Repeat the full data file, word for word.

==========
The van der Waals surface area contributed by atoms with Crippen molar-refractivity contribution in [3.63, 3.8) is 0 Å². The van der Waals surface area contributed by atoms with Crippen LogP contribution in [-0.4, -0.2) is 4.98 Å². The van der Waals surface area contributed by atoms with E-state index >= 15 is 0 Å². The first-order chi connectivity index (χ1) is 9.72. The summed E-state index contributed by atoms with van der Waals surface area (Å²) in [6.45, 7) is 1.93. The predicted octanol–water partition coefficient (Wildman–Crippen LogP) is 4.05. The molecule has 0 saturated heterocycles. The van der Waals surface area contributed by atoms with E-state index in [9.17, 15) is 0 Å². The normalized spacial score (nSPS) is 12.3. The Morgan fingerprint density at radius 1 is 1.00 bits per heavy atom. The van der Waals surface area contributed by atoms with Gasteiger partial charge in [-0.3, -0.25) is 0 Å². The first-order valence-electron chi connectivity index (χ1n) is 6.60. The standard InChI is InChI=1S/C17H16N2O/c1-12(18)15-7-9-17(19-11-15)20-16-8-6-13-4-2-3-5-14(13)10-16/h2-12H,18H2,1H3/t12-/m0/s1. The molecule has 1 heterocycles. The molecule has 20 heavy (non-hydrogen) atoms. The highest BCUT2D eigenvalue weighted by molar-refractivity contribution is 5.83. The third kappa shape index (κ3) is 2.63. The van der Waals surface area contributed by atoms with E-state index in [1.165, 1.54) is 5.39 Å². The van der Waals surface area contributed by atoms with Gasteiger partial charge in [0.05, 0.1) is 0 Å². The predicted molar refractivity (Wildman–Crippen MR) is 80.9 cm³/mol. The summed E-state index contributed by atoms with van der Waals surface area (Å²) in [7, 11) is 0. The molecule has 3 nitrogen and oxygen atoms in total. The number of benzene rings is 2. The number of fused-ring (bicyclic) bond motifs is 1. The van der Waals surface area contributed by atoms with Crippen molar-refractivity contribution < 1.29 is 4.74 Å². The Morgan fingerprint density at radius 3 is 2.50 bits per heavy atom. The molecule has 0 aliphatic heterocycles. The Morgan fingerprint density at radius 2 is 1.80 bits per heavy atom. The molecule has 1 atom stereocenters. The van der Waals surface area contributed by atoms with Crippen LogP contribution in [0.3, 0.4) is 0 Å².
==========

The van der Waals surface area contributed by atoms with Crippen molar-refractivity contribution in [3.63, 3.8) is 0 Å². The van der Waals surface area contributed by atoms with Crippen LogP contribution in [-0.4, -0.2) is 4.98 Å². The van der Waals surface area contributed by atoms with E-state index >= 15 is 0 Å². The first-order chi connectivity index (χ1) is 9.72. The summed E-state index contributed by atoms with van der Waals surface area (Å²) in [6.45, 7) is 1.93. The predicted octanol–water partition coefficient (Wildman–Crippen LogP) is 4.05. The molecule has 0 saturated heterocycles. The van der Waals surface area contributed by atoms with E-state index in [9.17, 15) is 0 Å². The normalized spacial score (nSPS) is 12.3. The Morgan fingerprint density at radius 1 is 1.00 bits per heavy atom. The van der Waals surface area contributed by atoms with Gasteiger partial charge in [-0.3, -0.25) is 0 Å². The first-order valence-electron chi connectivity index (χ1n) is 6.60. The standard InChI is InChI=1S/C17H16N2O/c1-12(18)15-7-9-17(19-11-15)20-16-8-6-13-4-2-3-5-14(13)10-16/h2-12H,18H2,1H3/t12-/m0/s1. The molecule has 1 heterocycles. The molecule has 20 heavy (non-hydrogen) atoms. The highest BCUT2D eigenvalue weighted by molar-refractivity contribution is 5.83. The third kappa shape index (κ3) is 2.63. The van der Waals surface area contributed by atoms with E-state index in [1.165, 1.54) is 5.39 Å². The van der Waals surface area contributed by atoms with Gasteiger partial charge in [0.05, 0.1) is 0 Å². The predicted molar refractivity (Wildman–Crippen MR) is 80.9 cm³/mol. The summed E-state index contributed by atoms with van der Waals surface area (Å²) in [7, 11) is 0. The molecule has 3 nitrogen and oxygen atoms in total. The number of benzene rings is 2. The number of fused-ring (bicyclic) bond motifs is 1. The van der Waals surface area contributed by atoms with Crippen molar-refractivity contribution < 1.29 is 4.74 Å². The Morgan fingerprint density at radius 3 is 2.50 bits per heavy atom. The molecule has 0 aliphatic heterocycles. The Morgan fingerprint density at radius 2 is 1.80 bits per heavy atom. The molecule has 1 atom stereocenters. The van der Waals surface area contributed by atoms with Crippen LogP contribution in [0.3, 0.4) is 0 Å².